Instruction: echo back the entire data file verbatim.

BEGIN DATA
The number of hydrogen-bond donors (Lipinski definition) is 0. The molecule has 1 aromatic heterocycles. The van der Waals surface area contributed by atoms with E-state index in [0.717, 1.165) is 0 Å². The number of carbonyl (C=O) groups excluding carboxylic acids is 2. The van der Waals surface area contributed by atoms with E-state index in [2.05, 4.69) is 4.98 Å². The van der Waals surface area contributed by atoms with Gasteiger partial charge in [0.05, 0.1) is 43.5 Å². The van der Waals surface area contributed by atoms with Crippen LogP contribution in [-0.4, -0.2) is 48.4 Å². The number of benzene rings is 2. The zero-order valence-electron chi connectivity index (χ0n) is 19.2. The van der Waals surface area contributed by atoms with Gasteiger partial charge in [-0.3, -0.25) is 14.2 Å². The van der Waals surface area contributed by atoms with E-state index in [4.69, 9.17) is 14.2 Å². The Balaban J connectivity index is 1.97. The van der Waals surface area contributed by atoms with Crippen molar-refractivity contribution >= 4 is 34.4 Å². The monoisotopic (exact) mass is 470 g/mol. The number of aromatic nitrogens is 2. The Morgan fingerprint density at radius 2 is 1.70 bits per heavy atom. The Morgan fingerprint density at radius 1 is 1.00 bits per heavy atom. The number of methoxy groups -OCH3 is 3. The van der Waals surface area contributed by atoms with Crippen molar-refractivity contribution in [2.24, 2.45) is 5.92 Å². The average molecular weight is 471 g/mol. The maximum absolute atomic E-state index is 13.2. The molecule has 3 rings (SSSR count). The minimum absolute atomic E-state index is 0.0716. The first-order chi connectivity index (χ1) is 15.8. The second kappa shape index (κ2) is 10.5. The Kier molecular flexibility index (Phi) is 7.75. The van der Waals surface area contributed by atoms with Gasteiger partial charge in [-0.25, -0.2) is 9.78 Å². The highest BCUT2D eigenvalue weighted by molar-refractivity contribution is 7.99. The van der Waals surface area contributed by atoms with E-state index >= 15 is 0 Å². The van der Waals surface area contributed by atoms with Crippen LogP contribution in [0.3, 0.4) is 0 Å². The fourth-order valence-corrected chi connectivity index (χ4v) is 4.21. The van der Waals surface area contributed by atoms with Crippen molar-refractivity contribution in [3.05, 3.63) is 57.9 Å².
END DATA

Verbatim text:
The number of hydrogen-bond donors (Lipinski definition) is 0. The molecule has 1 aromatic heterocycles. The van der Waals surface area contributed by atoms with E-state index in [0.717, 1.165) is 0 Å². The number of carbonyl (C=O) groups excluding carboxylic acids is 2. The van der Waals surface area contributed by atoms with E-state index in [2.05, 4.69) is 4.98 Å². The van der Waals surface area contributed by atoms with Gasteiger partial charge in [0.05, 0.1) is 43.5 Å². The van der Waals surface area contributed by atoms with Crippen LogP contribution in [-0.4, -0.2) is 48.4 Å². The number of benzene rings is 2. The zero-order valence-electron chi connectivity index (χ0n) is 19.2. The van der Waals surface area contributed by atoms with Gasteiger partial charge in [-0.3, -0.25) is 14.2 Å². The van der Waals surface area contributed by atoms with E-state index in [4.69, 9.17) is 14.2 Å². The Balaban J connectivity index is 1.97. The van der Waals surface area contributed by atoms with Crippen molar-refractivity contribution >= 4 is 34.4 Å². The monoisotopic (exact) mass is 470 g/mol. The number of aromatic nitrogens is 2. The Morgan fingerprint density at radius 2 is 1.70 bits per heavy atom. The Morgan fingerprint density at radius 1 is 1.00 bits per heavy atom. The number of methoxy groups -OCH3 is 3. The van der Waals surface area contributed by atoms with Crippen molar-refractivity contribution in [2.24, 2.45) is 5.92 Å². The average molecular weight is 471 g/mol. The maximum absolute atomic E-state index is 13.2. The molecule has 3 rings (SSSR count). The minimum absolute atomic E-state index is 0.0716. The first-order chi connectivity index (χ1) is 15.8. The second kappa shape index (κ2) is 10.5. The Kier molecular flexibility index (Phi) is 7.75. The van der Waals surface area contributed by atoms with Gasteiger partial charge in [-0.25, -0.2) is 9.78 Å². The highest BCUT2D eigenvalue weighted by molar-refractivity contribution is 7.99. The van der Waals surface area contributed by atoms with E-state index >= 15 is 0 Å². The van der Waals surface area contributed by atoms with Crippen LogP contribution in [0.3, 0.4) is 0 Å². The fourth-order valence-corrected chi connectivity index (χ4v) is 4.21. The van der Waals surface area contributed by atoms with Crippen molar-refractivity contribution in [3.05, 3.63) is 57.9 Å².